abrasive, mohs hardness, rockwell hardness, grit, shot, quartz, aluminum oxide, silicon carbide, silica, flint, garnet, tripoli, pumice, diamond, abrasive, mohs hardness, rockwell hardness, grit, shot, quartz, aluminum oxide, silicon carbide, silica, flint, garnet, tripoli, pumice, diamond

 

Reade Advanced Materials presents:

Mohs' Hardness of Abrasives

 

 

    Material     Mohs' Hardness
   
    Alumina (Synthetic aluminum oxide)     3.4
    Aluminum oxide     9
    Alundum (Fused brown Al203)     9.0
    Amalgam     4 - 5
    Anatase     5.5 - 6
    Apatite     5
    Barium sulfate     3
    Boron carbide            9 - 10
    Burundum     9+
    Calcite     3
    Chalk (calcium carbonate)     3
    Chrysoberyl     8.5
    Copper slag     7
    Corundum (Natural aluminum oxide)     9
    Crystolon (SiC)     9.0
    Cuttlebone       7
    Dentin     3 - 4
    Diamond           10
    Diopside     5 - 6
    Emery     7 - 9
    Enamel     5
    Enstatite     5.5
    Feldspar     6
    Fluorite     4
    Furnace slag     7
    Garnet     6.5 - 7.5
    Glass Bead     5.5
    Glass (lead free)     7
    Gold     2.5 - 3
    Gypsum     2
    Hematite     5.5 - 6.5
    Kyanite     4 - 7
    Magnetite     5.5 - 6.5
    Olivine     6.5
    Orthoclase     6
    Petalite     ~ 6
    Plastic media     3 - 4
    Porcelain, feldspathic       6 - 7
    Pyrite     6.5
    Pumice     6
    Quartz (Silica sand)     7
    Serpentine     2 - 4
    Silica sand     6 - 7
    Silicon carbide     9 - 10
    Sillimanite     6 - 7
    Soda (Sodium bicarbonate)     2.5
    Specular hematite     7 - 7.5
    Spinel     ~ 8
    Spodumene     6 - 7
    Staurolite     7.0 - 7.5
    Steatite (Soapstone)     1 - 2.5
    Steel grit     RC= 42 - 62
    Steel shot    8 or  RC= 42 - 50
    Strontium titanate     5 - 6
    Talc     1
    Topaz     8
    Titanium dioxide, Anatase     5.5
    Titanium dioxide, Rutile     6.5
    Tungsten carbide     9
    YAG     ~ 8 1/4
    Zinc sulfide    3
    Zirconia     8
    Zirconium silicate (Zircon)     6.5 - 7.5
    HARDNESS CONVERSION CHART     Please Visit: Hardness Conversion Chart


Please refer to the READE Product Page of the material you are interested in.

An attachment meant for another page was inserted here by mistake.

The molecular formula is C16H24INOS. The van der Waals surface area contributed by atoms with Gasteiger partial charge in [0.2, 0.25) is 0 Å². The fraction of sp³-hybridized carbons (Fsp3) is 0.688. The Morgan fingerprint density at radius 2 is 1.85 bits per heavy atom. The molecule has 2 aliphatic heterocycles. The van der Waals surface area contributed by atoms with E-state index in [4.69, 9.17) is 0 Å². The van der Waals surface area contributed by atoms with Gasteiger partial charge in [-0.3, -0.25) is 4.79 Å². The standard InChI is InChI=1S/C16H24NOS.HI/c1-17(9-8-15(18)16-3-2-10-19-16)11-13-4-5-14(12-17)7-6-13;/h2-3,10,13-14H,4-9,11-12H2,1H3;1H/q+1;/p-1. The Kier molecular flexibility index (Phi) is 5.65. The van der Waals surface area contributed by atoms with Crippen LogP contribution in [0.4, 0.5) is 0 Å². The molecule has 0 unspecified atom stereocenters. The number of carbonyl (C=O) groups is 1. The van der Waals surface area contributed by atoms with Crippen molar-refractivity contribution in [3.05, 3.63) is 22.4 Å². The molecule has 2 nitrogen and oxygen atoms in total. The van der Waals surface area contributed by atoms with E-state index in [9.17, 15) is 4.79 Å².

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Abrasive Definitions:

Abrasive blasting for surface preparation is an important step in providing a foundation for protective coatings. For years, tests have concluded that high-performance coatings provide excellent corrosion protection and durability when applied over a blast-cleaned surface with a consistent anchor profile.

In today's business climate, where so much importance is placed on quality assurance and environmental concerns, it's critical that plant personnel familiarize themselves with the characteristics of abrasives that are available. While no single abrasive can work in every application, there are many types and grades of abrasives available to fulfill most applications. Understanding the characteristics of each abrasive will help you pick the right one for the job and, in the process, help you run your plant more efficiently.

To determine the right one for a specific job, you must understand the basic definition of an abrasive: a substance used for abrading, smoothing or polishing. Abrasives can be naturally occurring minerals, man-made materials or by-products of another process. (A partial list of common abrasives is featured in the accompanying sidebar.) When choosing from this list, one must consider specific characteristics of the abrasive. They include hardness, shape, size, color, weight, chemical composition, availability, cost and environmental concerns.